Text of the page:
UP to 500 people have registered to join a flotilla that will paddle out from Horseshoe Beach on Sunday May 8, in what is looming as the largest anti-coal protest at the Port of Newcastle.
But confusion reigns over a decision by Newcastle Basketball Stadium to block the anti-coal protesters from hiring its facilities.
350.org, which is organising the “Break Free” protest, had advertised the basketball stadium at Broadmeadow as the venue for training that would take place the day before.
But Newcastle Basketball general manager Neil Goffet confirmed on Thursday that the group was no longer staying at the stadium.
He said "on advice from the NSW Police Force, we decided not to proceed with the stadium hire booking for this organisation.”
Newcastle police said they were not involved in the decision.
“Any decision between the stadium and the protesters is purely a commercial decision,” Inspector Scott Parker said. “Police don’t engage in such commercial decisions.
“We continue to meet constructively with nominated representatives of Break Free to ensure their lawful right to protest is balanced by competing community and private rights to safely use public spaces.”
Prominent anti-coal activist Steve Phillips, from the Lock the Gate Alliance, said the business was free to make its own decision but it was disappointing if it had been driven by political motivations.
“That kind of hysterical reaction that we see from the mining industry towards protest, where they basically want everybody locked up and to throw away the key, that does rub off on some businesses in the community,” he said.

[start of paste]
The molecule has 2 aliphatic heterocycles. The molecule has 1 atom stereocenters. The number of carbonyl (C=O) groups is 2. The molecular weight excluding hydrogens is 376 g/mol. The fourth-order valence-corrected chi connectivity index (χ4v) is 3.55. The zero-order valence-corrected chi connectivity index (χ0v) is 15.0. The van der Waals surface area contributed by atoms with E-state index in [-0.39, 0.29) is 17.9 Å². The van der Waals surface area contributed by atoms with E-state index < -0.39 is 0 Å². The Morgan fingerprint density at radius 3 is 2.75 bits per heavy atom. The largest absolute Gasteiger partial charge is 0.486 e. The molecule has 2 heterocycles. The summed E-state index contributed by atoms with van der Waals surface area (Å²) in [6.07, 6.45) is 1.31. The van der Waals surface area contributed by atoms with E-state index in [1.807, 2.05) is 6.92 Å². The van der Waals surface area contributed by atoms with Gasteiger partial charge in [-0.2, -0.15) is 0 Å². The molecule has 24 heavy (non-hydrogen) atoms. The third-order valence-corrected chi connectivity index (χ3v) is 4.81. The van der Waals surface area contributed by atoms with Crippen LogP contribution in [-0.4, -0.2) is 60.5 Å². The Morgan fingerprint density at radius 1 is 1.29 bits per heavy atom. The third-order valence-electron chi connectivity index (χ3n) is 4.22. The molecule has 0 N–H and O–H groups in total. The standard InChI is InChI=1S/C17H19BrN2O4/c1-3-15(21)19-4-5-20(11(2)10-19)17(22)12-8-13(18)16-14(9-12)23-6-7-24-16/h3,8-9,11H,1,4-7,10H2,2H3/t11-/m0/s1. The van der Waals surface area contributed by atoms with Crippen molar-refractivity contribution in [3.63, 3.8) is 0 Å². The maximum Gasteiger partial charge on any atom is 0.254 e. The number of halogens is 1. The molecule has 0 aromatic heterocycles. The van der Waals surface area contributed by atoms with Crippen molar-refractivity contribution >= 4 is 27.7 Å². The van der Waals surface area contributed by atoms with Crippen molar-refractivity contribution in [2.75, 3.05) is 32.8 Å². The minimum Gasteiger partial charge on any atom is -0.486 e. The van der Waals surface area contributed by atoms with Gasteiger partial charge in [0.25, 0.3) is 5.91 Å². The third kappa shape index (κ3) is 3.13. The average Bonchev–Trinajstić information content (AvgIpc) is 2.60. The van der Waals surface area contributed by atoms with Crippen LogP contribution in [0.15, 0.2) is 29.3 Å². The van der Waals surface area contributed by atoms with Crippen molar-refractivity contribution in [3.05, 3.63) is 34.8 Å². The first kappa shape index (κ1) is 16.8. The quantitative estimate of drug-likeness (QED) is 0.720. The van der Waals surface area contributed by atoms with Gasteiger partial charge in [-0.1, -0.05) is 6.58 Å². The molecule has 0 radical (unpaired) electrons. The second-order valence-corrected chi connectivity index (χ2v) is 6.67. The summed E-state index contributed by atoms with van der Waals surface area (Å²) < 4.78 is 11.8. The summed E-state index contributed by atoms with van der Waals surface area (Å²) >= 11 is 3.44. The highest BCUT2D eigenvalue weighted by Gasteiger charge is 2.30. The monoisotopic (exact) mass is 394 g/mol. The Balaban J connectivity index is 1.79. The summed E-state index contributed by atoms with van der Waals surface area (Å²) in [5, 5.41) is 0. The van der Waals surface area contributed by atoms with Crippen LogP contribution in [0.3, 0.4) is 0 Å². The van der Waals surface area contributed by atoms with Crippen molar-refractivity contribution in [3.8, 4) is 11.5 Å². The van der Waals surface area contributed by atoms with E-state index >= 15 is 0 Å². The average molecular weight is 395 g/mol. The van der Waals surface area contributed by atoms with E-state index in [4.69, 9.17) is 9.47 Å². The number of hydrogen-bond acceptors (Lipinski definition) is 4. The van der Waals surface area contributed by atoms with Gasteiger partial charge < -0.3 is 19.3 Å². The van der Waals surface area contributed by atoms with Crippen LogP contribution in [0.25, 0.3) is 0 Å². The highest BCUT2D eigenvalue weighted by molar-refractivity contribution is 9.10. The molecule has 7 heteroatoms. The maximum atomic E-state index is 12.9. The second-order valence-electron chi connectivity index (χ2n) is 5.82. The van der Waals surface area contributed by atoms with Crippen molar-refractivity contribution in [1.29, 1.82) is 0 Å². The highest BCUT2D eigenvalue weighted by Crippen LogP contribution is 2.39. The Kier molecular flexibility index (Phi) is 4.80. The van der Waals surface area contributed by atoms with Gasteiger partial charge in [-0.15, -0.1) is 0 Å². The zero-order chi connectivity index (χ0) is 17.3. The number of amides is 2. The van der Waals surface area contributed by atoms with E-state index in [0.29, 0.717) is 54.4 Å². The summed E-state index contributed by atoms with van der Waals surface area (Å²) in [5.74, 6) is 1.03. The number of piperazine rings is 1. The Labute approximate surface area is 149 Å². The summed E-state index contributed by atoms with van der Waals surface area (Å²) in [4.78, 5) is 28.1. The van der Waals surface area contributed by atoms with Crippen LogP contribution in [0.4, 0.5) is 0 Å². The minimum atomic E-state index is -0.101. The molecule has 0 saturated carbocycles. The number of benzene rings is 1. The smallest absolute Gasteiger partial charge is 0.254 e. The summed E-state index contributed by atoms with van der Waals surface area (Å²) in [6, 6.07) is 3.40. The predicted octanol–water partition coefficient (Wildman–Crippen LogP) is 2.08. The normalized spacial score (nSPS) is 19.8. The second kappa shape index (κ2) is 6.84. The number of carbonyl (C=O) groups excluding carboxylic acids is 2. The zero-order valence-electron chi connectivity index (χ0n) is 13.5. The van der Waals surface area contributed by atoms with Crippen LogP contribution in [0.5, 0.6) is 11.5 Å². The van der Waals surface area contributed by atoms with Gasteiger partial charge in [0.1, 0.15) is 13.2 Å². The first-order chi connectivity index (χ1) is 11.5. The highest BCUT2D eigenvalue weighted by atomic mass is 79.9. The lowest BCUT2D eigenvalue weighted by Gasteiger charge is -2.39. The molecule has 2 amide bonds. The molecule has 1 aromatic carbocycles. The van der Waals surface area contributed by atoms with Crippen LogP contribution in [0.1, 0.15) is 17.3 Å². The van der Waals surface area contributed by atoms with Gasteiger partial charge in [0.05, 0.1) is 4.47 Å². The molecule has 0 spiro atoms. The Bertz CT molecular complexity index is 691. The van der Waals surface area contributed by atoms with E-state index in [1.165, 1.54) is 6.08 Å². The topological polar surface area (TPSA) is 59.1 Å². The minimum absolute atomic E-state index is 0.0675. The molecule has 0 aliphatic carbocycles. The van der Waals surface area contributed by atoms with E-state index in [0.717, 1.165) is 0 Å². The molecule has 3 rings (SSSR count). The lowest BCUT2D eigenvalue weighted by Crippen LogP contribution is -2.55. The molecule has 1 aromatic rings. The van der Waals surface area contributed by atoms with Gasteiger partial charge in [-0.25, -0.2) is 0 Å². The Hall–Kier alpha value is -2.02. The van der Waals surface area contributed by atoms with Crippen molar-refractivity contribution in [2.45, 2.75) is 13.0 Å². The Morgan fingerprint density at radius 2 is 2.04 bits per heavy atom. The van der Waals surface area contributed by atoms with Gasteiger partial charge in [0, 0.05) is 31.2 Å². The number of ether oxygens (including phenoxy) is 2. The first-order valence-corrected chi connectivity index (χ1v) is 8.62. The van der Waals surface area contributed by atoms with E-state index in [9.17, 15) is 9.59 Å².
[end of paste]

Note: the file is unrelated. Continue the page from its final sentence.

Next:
“But businesses are doing themselves a disservice if they try and cut themselves off from this movement. The people coming to this protest will be ordinary people from all walks of life.”
350.org campaign director Charlie Wood downplayed the incident, saying it was decided that the Glenrock Conservation Area was a preferable venue to the stadium once the protest’s numbers started to swell.
“Broadmeadow (the stadium) also subsequently communicated that they were uncomfortable hosting us,” she said.
Ms Wood would not be drawn on whether protesters would be attempting to blockade coal ships or engaging in other acts of civil disobedience.
“That will be revealed on the day,” she said. “What I can say is the protest will be entirely peaceful.”
Spokesperson for Port Waratah Coal Services Paul Chamberlain said the company respected people’s right to protest but was wary of the dangers posed by civil disobedience.
“There is a lot of heavy machinery that's very technical, from the coal ships to the loaders on our side. You need to be very well trained to be around them,” he said.
“The idea that there might be a risk to the protesters or emergency services or our employees is very concerning.”
The activists will encounter the state government’s tough new anti-protest laws which beef up police powers and increase penalties for activities such as interfering with mining equipment.
“As evidenced by the hundreds of people who’ve already registered to attend the Newcastle Break Free action, these draconian anti-protest laws won’t silence communities from taking a peaceful stand,” Ms Wood said.